There are different structures that can be used to talk about the future: will, going to, present continuous and present simple. In the charts below, you can find their differences:
As you can see, we use WILL to make predictions based on our opinion. That’s why it is usual to find a future sentence introduced by:
- I think / I don’t think …
- I believe …
- I am sure …
On the other hand, we use the periphrasis GOING TO to express predictions based on fact; what we know, what we can see or hear. In other words, we are reaching conclusions about future events from our surroundings, rather than predicting.
We can also use different future forms to talk about our plans for the future. If we are talking about a future action that we decide at the time of speaking, we must use WILL. Whereas, we use GOING TO or the PRESENT CONTINUOUS to talk about actions that we have already planned. The difference between GOING TO and the PRESENT CONTINUOUS is that we use the latter when we have not only planned but also organised an event.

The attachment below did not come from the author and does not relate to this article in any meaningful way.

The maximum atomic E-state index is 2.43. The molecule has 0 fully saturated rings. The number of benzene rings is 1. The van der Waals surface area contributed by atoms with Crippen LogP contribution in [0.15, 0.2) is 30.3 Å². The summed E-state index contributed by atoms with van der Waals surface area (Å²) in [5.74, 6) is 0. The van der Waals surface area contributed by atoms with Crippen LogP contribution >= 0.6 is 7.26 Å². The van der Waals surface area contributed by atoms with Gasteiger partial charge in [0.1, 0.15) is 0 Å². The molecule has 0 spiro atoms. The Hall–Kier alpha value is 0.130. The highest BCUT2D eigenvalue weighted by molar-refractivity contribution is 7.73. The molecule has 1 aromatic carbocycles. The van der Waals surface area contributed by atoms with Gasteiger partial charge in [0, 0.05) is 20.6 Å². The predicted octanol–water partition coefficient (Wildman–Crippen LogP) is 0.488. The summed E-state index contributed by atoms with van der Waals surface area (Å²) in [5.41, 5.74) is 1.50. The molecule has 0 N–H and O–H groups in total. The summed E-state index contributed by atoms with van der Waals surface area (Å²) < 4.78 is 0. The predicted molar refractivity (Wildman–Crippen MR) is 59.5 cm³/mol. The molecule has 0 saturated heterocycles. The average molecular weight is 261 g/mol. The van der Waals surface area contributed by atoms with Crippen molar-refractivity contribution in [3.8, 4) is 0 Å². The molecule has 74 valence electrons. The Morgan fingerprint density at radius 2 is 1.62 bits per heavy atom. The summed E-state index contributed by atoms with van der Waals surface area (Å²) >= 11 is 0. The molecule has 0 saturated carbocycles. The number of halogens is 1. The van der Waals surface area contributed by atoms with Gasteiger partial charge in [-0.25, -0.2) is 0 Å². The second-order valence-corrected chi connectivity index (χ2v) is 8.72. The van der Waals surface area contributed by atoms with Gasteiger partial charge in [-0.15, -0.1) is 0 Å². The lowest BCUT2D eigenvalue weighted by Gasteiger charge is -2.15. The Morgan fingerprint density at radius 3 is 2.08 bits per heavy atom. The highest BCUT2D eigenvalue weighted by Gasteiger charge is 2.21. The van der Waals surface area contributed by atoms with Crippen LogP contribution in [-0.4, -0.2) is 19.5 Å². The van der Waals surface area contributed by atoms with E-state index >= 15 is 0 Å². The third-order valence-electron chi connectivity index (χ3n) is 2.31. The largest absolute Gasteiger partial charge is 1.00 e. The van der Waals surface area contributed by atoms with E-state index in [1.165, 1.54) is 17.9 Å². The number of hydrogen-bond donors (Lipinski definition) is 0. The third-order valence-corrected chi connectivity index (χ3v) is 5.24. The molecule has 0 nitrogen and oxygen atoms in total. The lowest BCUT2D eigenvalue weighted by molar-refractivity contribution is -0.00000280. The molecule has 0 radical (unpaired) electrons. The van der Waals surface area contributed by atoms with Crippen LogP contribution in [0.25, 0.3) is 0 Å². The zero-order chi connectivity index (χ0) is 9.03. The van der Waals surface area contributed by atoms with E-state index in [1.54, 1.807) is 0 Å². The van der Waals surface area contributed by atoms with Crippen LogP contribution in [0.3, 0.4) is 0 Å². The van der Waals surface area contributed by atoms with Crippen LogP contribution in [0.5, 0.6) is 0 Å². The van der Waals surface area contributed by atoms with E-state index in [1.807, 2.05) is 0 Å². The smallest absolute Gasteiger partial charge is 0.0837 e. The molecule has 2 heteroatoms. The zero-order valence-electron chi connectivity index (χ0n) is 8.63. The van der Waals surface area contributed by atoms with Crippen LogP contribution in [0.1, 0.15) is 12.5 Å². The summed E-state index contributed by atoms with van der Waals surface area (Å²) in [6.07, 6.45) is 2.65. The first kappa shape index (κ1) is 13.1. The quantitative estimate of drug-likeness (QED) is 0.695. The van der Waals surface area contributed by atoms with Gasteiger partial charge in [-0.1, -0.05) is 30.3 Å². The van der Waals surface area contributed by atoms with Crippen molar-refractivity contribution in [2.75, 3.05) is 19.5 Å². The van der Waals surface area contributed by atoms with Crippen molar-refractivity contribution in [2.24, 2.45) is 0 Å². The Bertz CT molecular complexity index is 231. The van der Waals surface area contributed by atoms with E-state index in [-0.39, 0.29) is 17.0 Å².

Therefore, when someone asks you: “What are you going to do this weekend?”, they are asking about your plans. They are not asking you to predict the future. If you have organised a birthday party with your friends and everything is ready, you can answer: “I’m having a birthday party on Saturday night. Would you like to come?”.
In this last chart, we can see that we also use WILL to make promises and to talk about imprecise future events.
Finally, we use the PRESENT SIMPLE to talk about timetables and schedules. So, we use it to talk about the future when we talk about means of transport, shops, banks, museums, conferences, schools or music festivals.